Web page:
Tuesday, Nov. 29, 2022|
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Wheels don’t fit tracks on beleaguered Oahu rail line
HONOLULU (AP) — The wheels don’t fit the tracks on Honolulu’s beleaguered commuter rail project.
The Honolulu Star-Advertiser reported Friday that the wheels of the train cars are too narrow for some sections of track that have already been laid on Oahu, and replacing them would make the cars too heavy.
The wheels are about a half-inch too narrow to traverse the rail line’s “frogs,” where tracks cross, said Lori Kahikina, interim CEO and executive director of the Honolulu Authority for Rapid Transportation.
“One solution that is being contemplated right now is maybe changing the wheels on all of the cars,” Kahikina said. “It’s a faster solution and a cheaper solution, but one drawback to changing the wheels is that you’re adding weight to the cars, and so they’re going to go over the threshold.”
Kahikina said other weight would have to be trimmed from the cars.
Replacing the tracks would hold up completion by at least a year on a project that has already been delayed several times and is massively over budget.
The project is now expected to cost $12.4 billion and won’t be completed until at least March 2031. Officials are facing a $3.6 billion shortfall.
Construction began about a decade ago when the 20-mile line was estimated to cost $5.1 billion.
The frogs have had other problems including subpar welding and sandblasting that created cracks.
woman’s ex wants murder case dropped
WAILUKU, Maui (AP) — A man indicted for murder in the disappearance of his former Maui girlfriend is seeking to have the case dismissed.
Moreira “Mo” Monsalve, 46, was last seen in 2014 at ex-boyfriend Bernard Brown’s Wailuku apartment, about two weeks after she moved out. Those who knew the couple called it a volatile relationship.
In 2019, a Maui grand jury indicted Brown, who was brought back to the island from California to face a murder charge.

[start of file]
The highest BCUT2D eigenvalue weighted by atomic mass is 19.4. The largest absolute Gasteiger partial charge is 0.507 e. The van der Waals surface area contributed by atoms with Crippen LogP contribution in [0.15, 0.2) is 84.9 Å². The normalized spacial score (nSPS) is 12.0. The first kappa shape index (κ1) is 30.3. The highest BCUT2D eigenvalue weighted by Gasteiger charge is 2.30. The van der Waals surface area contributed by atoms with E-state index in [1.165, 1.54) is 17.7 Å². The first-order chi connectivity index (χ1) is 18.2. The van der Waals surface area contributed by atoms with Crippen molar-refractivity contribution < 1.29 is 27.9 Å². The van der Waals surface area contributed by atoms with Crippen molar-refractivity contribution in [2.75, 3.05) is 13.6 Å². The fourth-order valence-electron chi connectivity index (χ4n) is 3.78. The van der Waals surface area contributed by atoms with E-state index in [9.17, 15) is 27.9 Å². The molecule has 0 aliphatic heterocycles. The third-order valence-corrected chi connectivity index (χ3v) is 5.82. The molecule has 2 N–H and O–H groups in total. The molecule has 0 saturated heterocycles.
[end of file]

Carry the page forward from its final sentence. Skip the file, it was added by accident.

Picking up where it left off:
Brown, 49, has pleaded not guilty to second-degree murder.
His request to have the case dismissed alleges insufficient evidence, conflicts of interest and excessive use of hearsay in a grand jury proceeding.
“This is a no-body homicide case,” Deputy Prosecutor Robert Rivera said at a hearing on the defense request.
The testimony was necessary to establish Brown as being jealous and controlling and to show Monsalve’s close ties to family and friends, he said.
“That demonstrates that she had no motive to disappear, and if he hadn’t killed her, she would still be here today,” Rivera said.
In December, Judge Peter Cahill granted a defense motion and dismissed the case, but Brown was re-indicted about two weeks later.
Defense attorney Keith Shigetomi said the latest request needs to be granted because it raises the same issues that led to the first dismissal.
In seeking a new indictment, prosecutors “simply did the same thing” Shigetomi said.
He is asking for the dismissal to be with prejudice so Brown couldn’t be indicted again.
Cahill will continue Thursday’s hearing in June. He said he needed time to review the transcript of the first grand jury proceeding and compare it with the grand jury proceeding last year.
The conflicts of interest claims involve
a grand juror who reported knowing Monsalve’s daughter and another juror whose stepsister is Rivera’s wife.
Both grand jurors said they could be fair and impartial when evaluating the evidence, Rivera said.
“Remarkably, we do have grand jurors who know people in the case,” Cahill said. “Maybe it’s happening with more frequency than one might think.”
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